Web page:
Air conditioning in coastal San Diego?

I’ve lived in a few places in San Diego over the last 20 years; 4 relatively close to the coast and 3 further inland. In that time, I had air conditioning in the places inland, but rarely used it. In fact, when we lived 20 minutes more inland than we do now, I don’t recall turning on our A/C for the first few years we lived there; we used ceiling fans and just dealt with the warmer days. So when we bought our house and remodeled it, adding A/C didn’t even cross my mind. We’re pretty close to the coast, and I figured we’d get a coastal breeze. Within the first year of living here, I knew that this was a bad decision. It turns out that last year was the hottest year on record in San Diego with 12 days over 90 degrees at the airport whereas there are normally 1-2 days over 90 degrees. I thought maybe I had become a wimp and couldn’t take the heat (well, that still may be true), but the facts confirmed that I wasn’t completely crazy.

So, at the beginning of this year, I had air conditioning installed. It was pretty painless as we already had duct work, a thermostat and a place to put a compressor. Since the installation, we’ve turned it on 3 times. Twice last week because the humidity was so high and one of the days, it rained which required us to close our windows (it was well over 80 degrees outside so closing up the house rapidly increased the house temperature). I really hate to use air conditioning as it is a dry air and it isn’t cheap, but with outside temperatures increasing, this was a wise decision. We still use ceiling fans as much as possible, but knowing that we have this backup just makes our house even more comfortable.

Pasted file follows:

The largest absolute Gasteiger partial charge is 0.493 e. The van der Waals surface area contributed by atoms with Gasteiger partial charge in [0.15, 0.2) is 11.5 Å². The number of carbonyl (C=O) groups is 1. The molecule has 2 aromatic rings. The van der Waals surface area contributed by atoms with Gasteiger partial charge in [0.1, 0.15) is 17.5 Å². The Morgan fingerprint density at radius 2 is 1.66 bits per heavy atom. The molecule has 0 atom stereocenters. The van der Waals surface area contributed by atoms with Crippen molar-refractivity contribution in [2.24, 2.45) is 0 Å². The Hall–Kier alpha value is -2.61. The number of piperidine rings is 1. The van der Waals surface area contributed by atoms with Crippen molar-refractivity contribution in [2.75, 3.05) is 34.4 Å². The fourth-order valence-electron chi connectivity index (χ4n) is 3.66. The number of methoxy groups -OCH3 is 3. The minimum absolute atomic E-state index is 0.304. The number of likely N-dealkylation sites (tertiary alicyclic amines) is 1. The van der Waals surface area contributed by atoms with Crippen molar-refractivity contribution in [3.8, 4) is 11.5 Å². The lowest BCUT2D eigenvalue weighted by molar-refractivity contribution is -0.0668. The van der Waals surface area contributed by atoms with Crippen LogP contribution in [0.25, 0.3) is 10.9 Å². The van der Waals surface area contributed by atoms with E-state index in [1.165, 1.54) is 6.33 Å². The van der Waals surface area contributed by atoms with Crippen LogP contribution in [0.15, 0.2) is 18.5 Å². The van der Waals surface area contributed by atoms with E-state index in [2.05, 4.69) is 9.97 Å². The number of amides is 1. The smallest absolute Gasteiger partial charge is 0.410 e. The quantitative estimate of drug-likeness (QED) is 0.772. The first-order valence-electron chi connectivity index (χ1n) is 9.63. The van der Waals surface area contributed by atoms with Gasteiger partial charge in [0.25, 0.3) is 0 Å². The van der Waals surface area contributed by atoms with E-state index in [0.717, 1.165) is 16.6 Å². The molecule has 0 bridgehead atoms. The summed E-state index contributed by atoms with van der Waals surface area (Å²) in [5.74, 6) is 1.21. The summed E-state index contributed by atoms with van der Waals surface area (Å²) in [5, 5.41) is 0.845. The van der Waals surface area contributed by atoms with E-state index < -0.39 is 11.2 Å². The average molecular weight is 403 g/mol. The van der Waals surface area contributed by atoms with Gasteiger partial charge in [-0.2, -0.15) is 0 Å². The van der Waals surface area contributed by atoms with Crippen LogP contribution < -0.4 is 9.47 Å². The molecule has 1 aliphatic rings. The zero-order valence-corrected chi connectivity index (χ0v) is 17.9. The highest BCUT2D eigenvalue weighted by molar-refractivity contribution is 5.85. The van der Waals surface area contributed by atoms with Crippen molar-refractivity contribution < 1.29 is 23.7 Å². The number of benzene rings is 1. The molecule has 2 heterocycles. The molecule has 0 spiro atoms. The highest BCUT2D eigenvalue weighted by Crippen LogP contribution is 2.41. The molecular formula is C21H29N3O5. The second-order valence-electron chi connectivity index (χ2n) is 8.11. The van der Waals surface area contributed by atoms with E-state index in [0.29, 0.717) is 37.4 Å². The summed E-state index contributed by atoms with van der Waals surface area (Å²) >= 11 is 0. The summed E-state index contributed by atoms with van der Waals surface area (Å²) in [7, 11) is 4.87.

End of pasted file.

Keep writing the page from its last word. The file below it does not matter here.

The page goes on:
One Reply to “Air conditioning in coastal San Diego?”

  1. Good move. AC is useful not only for temperature control, but for humidity control.

    Where we live in NW Connecticut, humidity is the real culprit and we have a dehumidifier running all summer in our basement. I take a gallon of water out of it twice a day. We have two window AC units and only turn them on maybe 10 times in the summer. I take them out in the winter to keep the house better sealed.

    When you add humidity to heat it becomes a real problem. And, given that I do fine art printing I have a lot of expensive paper in my office and when that gets damp it curls and is ruined. So, I can’t let things get too out of hand.

    In our case the environmental “hit” is offset a bit by the fact that we heat with wood. We have an oil furnace and boiler that runs baseboard heat and an extra zone for domestic hot water but we keep the thermostats set at 60F and use wood to keep the temp over that. The oil rarely kicks in, only when we get home late after being gone all day or on the very coldest nights. So, we use about 500 gallons of oil a year which isn’t much for the northeast.

    So, we suck a bit of electricity for the AC and dehumidifier and don’t feel too bad about it.

    Rationalization is a great thing!

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